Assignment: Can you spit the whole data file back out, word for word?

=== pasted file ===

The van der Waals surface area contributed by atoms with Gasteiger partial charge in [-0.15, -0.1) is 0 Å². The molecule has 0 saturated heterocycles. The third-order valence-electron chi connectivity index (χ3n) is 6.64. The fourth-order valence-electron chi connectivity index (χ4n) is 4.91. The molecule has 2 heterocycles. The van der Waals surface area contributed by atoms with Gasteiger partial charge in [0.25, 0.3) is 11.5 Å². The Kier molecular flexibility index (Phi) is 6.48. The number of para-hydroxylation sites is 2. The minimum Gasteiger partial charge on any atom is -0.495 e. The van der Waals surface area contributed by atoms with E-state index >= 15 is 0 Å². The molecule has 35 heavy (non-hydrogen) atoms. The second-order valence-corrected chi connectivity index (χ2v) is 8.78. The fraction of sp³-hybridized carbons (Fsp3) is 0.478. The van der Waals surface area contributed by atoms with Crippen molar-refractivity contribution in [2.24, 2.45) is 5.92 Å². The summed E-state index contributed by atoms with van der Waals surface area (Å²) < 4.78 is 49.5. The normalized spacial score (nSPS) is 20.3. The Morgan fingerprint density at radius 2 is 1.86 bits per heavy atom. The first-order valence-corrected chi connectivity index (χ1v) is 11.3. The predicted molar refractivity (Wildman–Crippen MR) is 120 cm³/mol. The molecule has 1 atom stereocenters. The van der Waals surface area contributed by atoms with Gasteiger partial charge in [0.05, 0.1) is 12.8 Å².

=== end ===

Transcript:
The van der Waals surface area contributed by atoms with Gasteiger partial charge in [-0.15, -0.1) is 0 Å². The molecule has 0 saturated heterocycles. The third-order valence-electron chi connectivity index (χ3n) is 6.64. The fourth-order valence-electron chi connectivity index (χ4n) is 4.91. The molecule has 2 heterocycles. The van der Waals surface area contributed by atoms with Gasteiger partial charge in [0.25, 0.3) is 11.5 Å². The Kier molecular flexibility index (Phi) is 6.48. The number of para-hydroxylation sites is 2. The minimum Gasteiger partial charge on any atom is -0.495 e. The van der Waals surface area contributed by atoms with E-state index >= 15 is 0 Å². The molecule has 35 heavy (non-hydrogen) atoms. The second-order valence-corrected chi connectivity index (χ2v) is 8.78. The fraction of sp³-hybridized carbons (Fsp3) is 0.478. The van der Waals surface area contributed by atoms with Crippen molar-refractivity contribution in [2.24, 2.45) is 5.92 Å². The summed E-state index contributed by atoms with van der Waals surface area (Å²) < 4.78 is 49.5. The normalized spacial score (nSPS) is 20.3. The Morgan fingerprint density at radius 2 is 1.86 bits per heavy atom. The first-order valence-corrected chi connectivity index (χ1v) is 11.3. The predicted molar refractivity (Wildman–Crippen MR) is 120 cm³/mol. The molecule has 1 atom stereocenters. The van der Waals surface area contributed by atoms with Gasteiger partial charge in [0.05, 0.1) is 12.8 Å².